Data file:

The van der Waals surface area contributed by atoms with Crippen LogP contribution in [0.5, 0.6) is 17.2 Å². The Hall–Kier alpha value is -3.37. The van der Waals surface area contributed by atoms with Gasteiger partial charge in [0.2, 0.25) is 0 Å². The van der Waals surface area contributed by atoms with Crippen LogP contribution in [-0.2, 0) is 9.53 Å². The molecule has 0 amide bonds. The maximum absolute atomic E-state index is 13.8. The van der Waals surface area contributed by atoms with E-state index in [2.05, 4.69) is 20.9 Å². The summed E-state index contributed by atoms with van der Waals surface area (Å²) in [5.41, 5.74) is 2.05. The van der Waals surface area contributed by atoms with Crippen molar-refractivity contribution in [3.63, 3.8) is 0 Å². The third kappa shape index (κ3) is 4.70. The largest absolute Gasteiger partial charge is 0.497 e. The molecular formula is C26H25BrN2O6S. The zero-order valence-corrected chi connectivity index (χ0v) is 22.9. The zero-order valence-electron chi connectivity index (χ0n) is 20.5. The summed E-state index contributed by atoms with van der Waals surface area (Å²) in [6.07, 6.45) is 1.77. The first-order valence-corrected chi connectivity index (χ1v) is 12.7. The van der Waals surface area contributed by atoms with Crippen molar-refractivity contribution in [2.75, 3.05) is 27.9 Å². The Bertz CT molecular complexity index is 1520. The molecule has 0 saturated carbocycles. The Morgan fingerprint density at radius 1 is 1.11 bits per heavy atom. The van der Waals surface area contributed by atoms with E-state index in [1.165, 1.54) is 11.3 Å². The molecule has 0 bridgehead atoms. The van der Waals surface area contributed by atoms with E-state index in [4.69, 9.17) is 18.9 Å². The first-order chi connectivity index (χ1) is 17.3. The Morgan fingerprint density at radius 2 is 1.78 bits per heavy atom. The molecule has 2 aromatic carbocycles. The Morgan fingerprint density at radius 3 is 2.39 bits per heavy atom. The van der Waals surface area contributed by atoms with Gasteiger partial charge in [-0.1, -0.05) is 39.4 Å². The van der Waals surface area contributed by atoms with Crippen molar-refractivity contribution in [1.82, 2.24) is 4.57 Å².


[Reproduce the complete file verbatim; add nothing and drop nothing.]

The van der Waals surface area contributed by atoms with Crippen LogP contribution in [0.5, 0.6) is 17.2 Å². The Hall–Kier alpha value is -3.37. The van der Waals surface area contributed by atoms with Gasteiger partial charge in [0.2, 0.25) is 0 Å². The van der Waals surface area contributed by atoms with Crippen LogP contribution in [-0.2, 0) is 9.53 Å². The molecule has 0 amide bonds. The maximum absolute atomic E-state index is 13.8. The van der Waals surface area contributed by atoms with E-state index in [2.05, 4.69) is 20.9 Å². The summed E-state index contributed by atoms with van der Waals surface area (Å²) in [5.41, 5.74) is 2.05. The van der Waals surface area contributed by atoms with Crippen molar-refractivity contribution in [3.63, 3.8) is 0 Å². The third kappa shape index (κ3) is 4.70. The largest absolute Gasteiger partial charge is 0.497 e. The molecular formula is C26H25BrN2O6S. The zero-order valence-corrected chi connectivity index (χ0v) is 22.9. The zero-order valence-electron chi connectivity index (χ0n) is 20.5. The summed E-state index contributed by atoms with van der Waals surface area (Å²) in [6.07, 6.45) is 1.77. The first-order valence-corrected chi connectivity index (χ1v) is 12.7. The van der Waals surface area contributed by atoms with Crippen molar-refractivity contribution in [2.75, 3.05) is 27.9 Å². The Bertz CT molecular complexity index is 1520. The molecule has 0 saturated carbocycles. The Morgan fingerprint density at radius 1 is 1.11 bits per heavy atom. The van der Waals surface area contributed by atoms with E-state index in [1.165, 1.54) is 11.3 Å². The molecule has 0 bridgehead atoms. The van der Waals surface area contributed by atoms with E-state index in [4.69, 9.17) is 18.9 Å². The first-order chi connectivity index (χ1) is 17.3. The Morgan fingerprint density at radius 2 is 1.78 bits per heavy atom. The molecule has 2 aromatic carbocycles. The Morgan fingerprint density at radius 3 is 2.39 bits per heavy atom. The van der Waals surface area contributed by atoms with Gasteiger partial charge in [-0.1, -0.05) is 39.4 Å². The van der Waals surface area contributed by atoms with Crippen molar-refractivity contribution in [1.82, 2.24) is 4.57 Å².